Retired Chicago police officers recall the chaos of 1968 DNC protests

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The police had dealt with demonstrations before, but there was nothing in their playbook for the likes of this.

By August of 1968, Martin Luther King, Jr., and Robert F. Kennedy had been assassinated. Anti-War anger was at fever pitch. Protestors came to the Democratic National Convention in Chicago en masse. Mayor Richard J. Daley put the hammer down.

The police had dealt with demonstrations before, but there was nothing in their playbook for the likes of this.
RELATED: Days of Rage: Timeline of the 1968 Democratic National Convention

"We were the only major city in the country up to that time that had to face that type of demonstration," said Jim Maurer, retired Chicago Police Chief of Patrol.

Maurer was a young patrolman in 1968 assigned to guard police headquarters. Jack Kennedy, who had almost a year on the force, was part of a tactical team at the convention site. Both men would rise to high rank in their careers, Kennedy as head of Bomb and Arson and Maurer as Chief of Patrol.

Both men resent and have long rejected the term "police riot," given in the Walker Report, but as for the psychology of crowd control, they acknowledge the police in 1968 knew little and trained even less.

"One of the big things was when they lined up these guys, in terms of following orders and command, they were given a command by their field commanders out there to charge. Well, that's something we never did after that," Maurer said.

It was "every man for himself." Most of the frontline cops were tactical team members, aggressive by nature of their job. They were given only a couple days of training on how to form a line and put on a gas mask. Not much more.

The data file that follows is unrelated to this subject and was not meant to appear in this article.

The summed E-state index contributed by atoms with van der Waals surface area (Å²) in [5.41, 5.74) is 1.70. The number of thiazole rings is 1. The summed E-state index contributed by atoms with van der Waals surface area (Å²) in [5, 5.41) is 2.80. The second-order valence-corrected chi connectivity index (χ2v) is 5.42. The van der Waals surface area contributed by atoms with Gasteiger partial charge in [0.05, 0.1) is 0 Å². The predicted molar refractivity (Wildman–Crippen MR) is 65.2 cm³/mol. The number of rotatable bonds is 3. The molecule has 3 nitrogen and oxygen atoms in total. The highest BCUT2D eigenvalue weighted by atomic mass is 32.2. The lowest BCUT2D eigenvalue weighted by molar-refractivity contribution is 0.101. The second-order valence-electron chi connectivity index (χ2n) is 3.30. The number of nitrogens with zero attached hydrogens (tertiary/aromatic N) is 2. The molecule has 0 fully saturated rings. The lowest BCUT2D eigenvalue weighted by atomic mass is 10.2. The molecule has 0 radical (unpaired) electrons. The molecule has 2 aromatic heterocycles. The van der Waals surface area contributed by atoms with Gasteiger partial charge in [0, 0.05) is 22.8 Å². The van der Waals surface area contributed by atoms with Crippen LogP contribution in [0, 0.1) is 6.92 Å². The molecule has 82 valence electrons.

"And now the background of these officers is - these are bad guys throwing crap at me so then the thing is charge - go get 'em, and boy they were more than willing to charge," said Jack Kennedy, former CPD Commander.

Some of cops were veterans. Many were from military families. The anti-war thunder did not sit well with them. No one died, but the scars from that moment in history ran deep. So did the learning.

"If there was a benefit out of it, it probably taught the country, law enforcement in general, it's not the old Haymarket Square days, just charge in and start beating people. It just didn't work that way," Maurer said.

Crowd control will never be flawless, but training today is a world apart from 1968.

"These officers are now trained. This is what the bad guys are trying to do. This is what they're trying to get you to do," Kennedy said.

Slow, deliberate movements, extraction teams. Mounted units, bicycle patrols - tools used during more recent large scale demonstrations like 2012's NATO gathering - allowed protest without chaos. Much of that was overseen by Maurer and lessons learned from half a century ago.

CLICK HERE for ABC7Chicago's full coverage of the 50-year anniversary of the 1968 DNC
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